Larraine Roulston July’21

An Eco Friendly Kitchen

By Larraine Roulston

An eco-friendly kitchen begins with having proper home insulation that includes energy efficient windows, doors and appliances. In addition there are simple tips that will help make your kitchen even greener.

Shopping habits play an important role. Make a list to avoid having to return to the store. Take along reusable carry-out bags as well as several small bags to hold loose produce. Purchase local and organic whenever possible. Eat less meat, fish and dairy. Choose items from the bulk area using your own containers. Avoid foods on Styrofoam trays; however, should you need this particular item, request if it can be purchased without the packaging. Eliminate the use of straws, bottled water, paper towels and food packaged in single servings.

Be creative with leftovers. To revitalize wilted herbs or celery, place them in a jar of cold water.

While preparing meals, have a container handy to collect kitchen food scraps for composting. Floor sweepings of crumbs can also be included.

To rinse produce, use a bowl of water rather than running a tap. Help remove pesticide residue by adding a tablespoon of vinegar or baking soda and allow the veggies/fruit to sit for a few minutes. Keep a jar of drinking water in the fridge to avoid running the tap. Use leftover tea and cooled water from boiling eggs to water plants. Run your dishwasher with a full load when hydro rates are lower. Save vegetable water for soup stock. Rinsing hand washed dishes in warm water keeps your washing basin cleaner and removes the chill from the plates and cutlery.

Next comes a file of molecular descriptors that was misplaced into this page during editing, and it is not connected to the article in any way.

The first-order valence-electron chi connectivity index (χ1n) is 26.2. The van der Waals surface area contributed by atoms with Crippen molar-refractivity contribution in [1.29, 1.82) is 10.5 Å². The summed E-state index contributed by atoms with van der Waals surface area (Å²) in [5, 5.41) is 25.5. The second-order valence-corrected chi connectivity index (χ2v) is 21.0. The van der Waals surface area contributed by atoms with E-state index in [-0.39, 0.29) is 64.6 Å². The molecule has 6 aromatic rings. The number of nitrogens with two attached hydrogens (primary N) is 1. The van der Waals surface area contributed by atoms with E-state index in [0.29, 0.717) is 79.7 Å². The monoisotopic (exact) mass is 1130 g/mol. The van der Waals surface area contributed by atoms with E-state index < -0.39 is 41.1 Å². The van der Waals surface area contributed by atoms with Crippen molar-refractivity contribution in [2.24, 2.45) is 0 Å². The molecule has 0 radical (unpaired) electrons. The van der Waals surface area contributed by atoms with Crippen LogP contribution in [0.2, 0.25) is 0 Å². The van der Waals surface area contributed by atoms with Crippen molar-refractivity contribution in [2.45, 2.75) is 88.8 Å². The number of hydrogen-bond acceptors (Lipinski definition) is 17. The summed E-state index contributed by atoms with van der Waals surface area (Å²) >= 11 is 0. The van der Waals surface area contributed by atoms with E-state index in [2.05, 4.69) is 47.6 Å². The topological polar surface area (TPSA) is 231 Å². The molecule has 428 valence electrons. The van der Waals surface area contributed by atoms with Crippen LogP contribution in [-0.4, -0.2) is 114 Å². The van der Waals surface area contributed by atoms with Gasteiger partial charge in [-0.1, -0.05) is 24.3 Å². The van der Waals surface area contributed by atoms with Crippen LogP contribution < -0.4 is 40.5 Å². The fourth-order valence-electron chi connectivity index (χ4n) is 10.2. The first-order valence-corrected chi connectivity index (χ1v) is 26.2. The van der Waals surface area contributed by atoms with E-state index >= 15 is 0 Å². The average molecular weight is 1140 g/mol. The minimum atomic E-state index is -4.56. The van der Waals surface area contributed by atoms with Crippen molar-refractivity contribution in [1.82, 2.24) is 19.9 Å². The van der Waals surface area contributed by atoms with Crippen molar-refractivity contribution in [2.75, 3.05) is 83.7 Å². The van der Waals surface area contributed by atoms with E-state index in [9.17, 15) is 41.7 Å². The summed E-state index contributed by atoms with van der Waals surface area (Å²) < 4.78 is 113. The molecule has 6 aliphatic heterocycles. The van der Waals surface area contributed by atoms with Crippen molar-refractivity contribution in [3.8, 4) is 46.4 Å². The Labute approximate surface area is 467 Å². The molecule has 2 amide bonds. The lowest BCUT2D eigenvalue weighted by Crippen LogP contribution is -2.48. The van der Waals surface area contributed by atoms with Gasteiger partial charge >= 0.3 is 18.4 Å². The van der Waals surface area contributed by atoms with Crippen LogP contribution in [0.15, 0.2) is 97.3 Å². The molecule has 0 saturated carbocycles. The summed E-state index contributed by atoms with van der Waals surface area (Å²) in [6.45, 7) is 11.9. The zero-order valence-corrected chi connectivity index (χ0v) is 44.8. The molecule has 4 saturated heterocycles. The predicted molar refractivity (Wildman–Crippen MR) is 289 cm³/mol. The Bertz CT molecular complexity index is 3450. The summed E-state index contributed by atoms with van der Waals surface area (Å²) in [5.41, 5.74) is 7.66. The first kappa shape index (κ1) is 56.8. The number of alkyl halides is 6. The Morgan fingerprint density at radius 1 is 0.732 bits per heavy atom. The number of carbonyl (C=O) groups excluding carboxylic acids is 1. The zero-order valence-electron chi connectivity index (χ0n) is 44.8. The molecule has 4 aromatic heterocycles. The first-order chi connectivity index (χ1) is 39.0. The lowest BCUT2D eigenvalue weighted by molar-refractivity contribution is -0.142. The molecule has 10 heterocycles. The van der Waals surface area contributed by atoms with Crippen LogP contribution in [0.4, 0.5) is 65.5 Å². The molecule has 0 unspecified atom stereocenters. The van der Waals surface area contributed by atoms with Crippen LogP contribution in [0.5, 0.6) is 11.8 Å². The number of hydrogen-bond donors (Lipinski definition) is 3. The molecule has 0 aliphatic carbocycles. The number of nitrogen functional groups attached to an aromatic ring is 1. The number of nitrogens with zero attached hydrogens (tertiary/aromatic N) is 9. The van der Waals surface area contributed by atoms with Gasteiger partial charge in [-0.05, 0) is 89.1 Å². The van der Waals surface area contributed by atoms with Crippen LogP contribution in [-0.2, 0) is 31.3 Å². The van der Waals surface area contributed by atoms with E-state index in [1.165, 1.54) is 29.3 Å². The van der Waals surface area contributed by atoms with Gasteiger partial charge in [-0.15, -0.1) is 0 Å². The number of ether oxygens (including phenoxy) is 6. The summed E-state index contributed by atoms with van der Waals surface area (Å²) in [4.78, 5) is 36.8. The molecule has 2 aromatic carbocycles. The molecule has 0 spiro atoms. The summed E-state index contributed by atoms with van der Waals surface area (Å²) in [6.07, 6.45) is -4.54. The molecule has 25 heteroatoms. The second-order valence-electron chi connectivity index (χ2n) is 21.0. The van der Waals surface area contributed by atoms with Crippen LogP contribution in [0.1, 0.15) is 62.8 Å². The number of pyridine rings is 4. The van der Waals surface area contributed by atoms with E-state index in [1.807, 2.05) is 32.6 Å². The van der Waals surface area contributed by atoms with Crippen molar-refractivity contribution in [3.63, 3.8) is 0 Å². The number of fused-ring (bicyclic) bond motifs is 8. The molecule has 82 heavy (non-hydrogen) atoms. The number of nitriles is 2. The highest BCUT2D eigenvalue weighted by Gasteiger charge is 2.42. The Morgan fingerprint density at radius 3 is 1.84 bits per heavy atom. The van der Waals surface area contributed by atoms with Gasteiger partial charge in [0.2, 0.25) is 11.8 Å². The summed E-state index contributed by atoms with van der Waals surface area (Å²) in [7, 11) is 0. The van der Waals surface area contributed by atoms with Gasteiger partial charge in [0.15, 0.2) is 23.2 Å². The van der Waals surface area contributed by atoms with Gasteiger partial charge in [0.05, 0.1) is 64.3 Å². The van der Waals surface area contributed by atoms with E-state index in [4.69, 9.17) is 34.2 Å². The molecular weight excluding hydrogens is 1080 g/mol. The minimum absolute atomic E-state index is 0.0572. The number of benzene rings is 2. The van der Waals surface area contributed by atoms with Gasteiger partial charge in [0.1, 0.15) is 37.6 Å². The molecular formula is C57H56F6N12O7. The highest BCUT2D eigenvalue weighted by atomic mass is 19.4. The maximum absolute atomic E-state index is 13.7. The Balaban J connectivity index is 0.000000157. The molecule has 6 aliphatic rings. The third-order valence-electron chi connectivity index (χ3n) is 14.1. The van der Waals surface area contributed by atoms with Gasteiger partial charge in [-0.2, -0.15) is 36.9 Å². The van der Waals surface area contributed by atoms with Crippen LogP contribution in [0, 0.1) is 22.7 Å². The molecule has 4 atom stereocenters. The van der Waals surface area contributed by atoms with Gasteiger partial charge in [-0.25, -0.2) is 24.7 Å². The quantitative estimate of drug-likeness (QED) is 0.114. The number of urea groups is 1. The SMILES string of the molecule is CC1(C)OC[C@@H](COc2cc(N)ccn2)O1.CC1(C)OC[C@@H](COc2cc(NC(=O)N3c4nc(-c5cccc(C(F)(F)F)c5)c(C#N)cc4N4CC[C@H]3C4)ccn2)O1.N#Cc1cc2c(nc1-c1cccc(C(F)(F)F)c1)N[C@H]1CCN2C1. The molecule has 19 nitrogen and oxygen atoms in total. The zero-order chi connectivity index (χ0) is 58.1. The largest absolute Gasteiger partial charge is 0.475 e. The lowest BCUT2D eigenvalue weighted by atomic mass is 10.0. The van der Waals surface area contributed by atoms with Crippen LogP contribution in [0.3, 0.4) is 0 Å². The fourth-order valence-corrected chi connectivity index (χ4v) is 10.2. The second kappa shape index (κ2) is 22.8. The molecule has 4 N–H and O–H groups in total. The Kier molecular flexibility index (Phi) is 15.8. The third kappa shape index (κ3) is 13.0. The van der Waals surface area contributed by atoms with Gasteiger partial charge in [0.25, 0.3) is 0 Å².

A fridge’s cooling system works more efficiently when it is full. If shelves are sparse, place a few jars of water on them. Let warm leftovers cool first and return cold items as quickly as possible. Your fridge door’s sealer will be kept more pliable if you periodically rub a little butter on it and work it in with your fingers.

Maximize the use of your oven by planning to bake veggies at the same time as you cook a casserole. If you have ample space on the racks, consider whipping up a batch of cookies. If you turn off the oven 5 minutes before the recommended time, there will be enough heat remaining to finish cooking your meal. Put lids on stovetop pots. A toaster oven and slow cooker use less energy than a regular stove oven. An electric kettle takes less energy than boiling water in a pot. When not in use, pull the plugs on small appliances that have glowing lights.

For kitchen clean-ups, rely on vinegar and baking soda.

Be a good sort when it comes to recycling. Rinse food/beverage containers and flatten tin cans as well as boxboard/cardboard boxes.

If upgrading, take time to investigate sustainable tiles, countertops and flooring. Salvage what you can for either reuse or recycling.

~ Larraine writes children’s books that highlight the joy of composting and pollinating with the adventures of Pee Wee at Castle Compost. With illustrations, songs and poems, the stories unearth the miracles of nature’s cycle of life. Fun & factual for all ages. To order, visit